At the end of 120 minutes of football, plus a penalty shoot-out, Brazil lost in the quarter-final of the 2022 World Cup against Croatia. As a result, a 20-year streak of not winning the world’s biggest tournament continued for the country most associated with the tournament. Before the campaign got underway, the South American side were rated as favourites by a vast majority of bookmakers, with betting markets here and elsewhere placing them ahead of England, France, and eventual winners Argentina among others. Since Brazil last won a World Cup, in 2002, their record reads: QF, QF, SF, QF, QF.
In notching up this record, Brazil have lost to: France, the Netherlands, Germany, Belgium, Croatia. On only one of those occasions – on home soil in 2014 – have Brazil lost to the eventual winners. In other words, their record at recent World Cups is no better than between fifth and eighth best. For a team that is often considered the top international side, that’s disappointing. So what lies behind Brazil’s inability to live up to expectation when the big one comes around?
Great individuals, but a disorganised whole
Due to footballing traditions in the country that most people associate with the sport, Brazil will rarely deviate from attempting to play o jogo bonito – the Beautiful Game. The squad is filled with players who can control, manipulate and pass the ball perhaps better than any other. The average Brazilian centre-back has better close control than most playmakers in global football. But football is a team game, and too often in Qatar – and in previous tournaments – it hasn’t felt like the team has the ability to function as a unit in the way that Croatia, their conquerors in 2022, always do. Brazil has a population of 214million, Croatia 4million. Since 1998, each team has appeared in three semi-finals.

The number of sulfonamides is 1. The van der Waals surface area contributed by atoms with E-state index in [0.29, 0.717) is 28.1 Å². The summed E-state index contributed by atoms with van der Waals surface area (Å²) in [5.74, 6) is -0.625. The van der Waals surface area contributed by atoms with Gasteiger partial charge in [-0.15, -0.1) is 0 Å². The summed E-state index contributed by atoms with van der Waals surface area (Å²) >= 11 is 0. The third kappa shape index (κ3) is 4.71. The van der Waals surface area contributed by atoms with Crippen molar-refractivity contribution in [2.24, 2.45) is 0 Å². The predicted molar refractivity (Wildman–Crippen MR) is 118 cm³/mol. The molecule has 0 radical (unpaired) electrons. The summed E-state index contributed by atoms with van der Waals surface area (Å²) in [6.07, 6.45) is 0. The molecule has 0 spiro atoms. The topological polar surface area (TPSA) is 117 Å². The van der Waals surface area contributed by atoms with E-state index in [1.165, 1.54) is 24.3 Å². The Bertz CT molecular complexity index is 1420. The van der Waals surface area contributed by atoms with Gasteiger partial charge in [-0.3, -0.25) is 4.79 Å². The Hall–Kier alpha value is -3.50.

The weight of expectation
In 2014, when Brazil were widely favoured to win the World Cup in their own backyard, they reached the semi-finals, and expectation reached fever pitch. The team was panelled 7-1 by eventual winners Germany, and the one goal they scored was a consolation after Germany had racked up seven – five of those before half time. Star player Neymar was absent for Brazil after picking up an injury – believed to have been worsened by overuse as the team relied too heavily on moments of magic from their golden boy. In losing to Croatia this time around, Brazil’s attempt to press high was hampered by exhausted, unfit players. A reliance on individual brilliance is no way to win seven matches in a row, and it keeps hurting them.
Football has overtaken them
If you can remember World Cup 2002 – and many of us can all too clearly – you’d likely think that not much has changed in the intervening years. In truth, so much has changed that it’s hard to list it all here. Sports science, tactical innovation, and scheduling are all much different than they were 20 years ago. And it is hard to get past the feeling that other countries have handled this metamorphosis better than Brazil. Perhaps the biggest problem is that they keep trying to play like it’s still 2002. If they don’t move with the times, it could easily be another twenty years before they win another World Cup.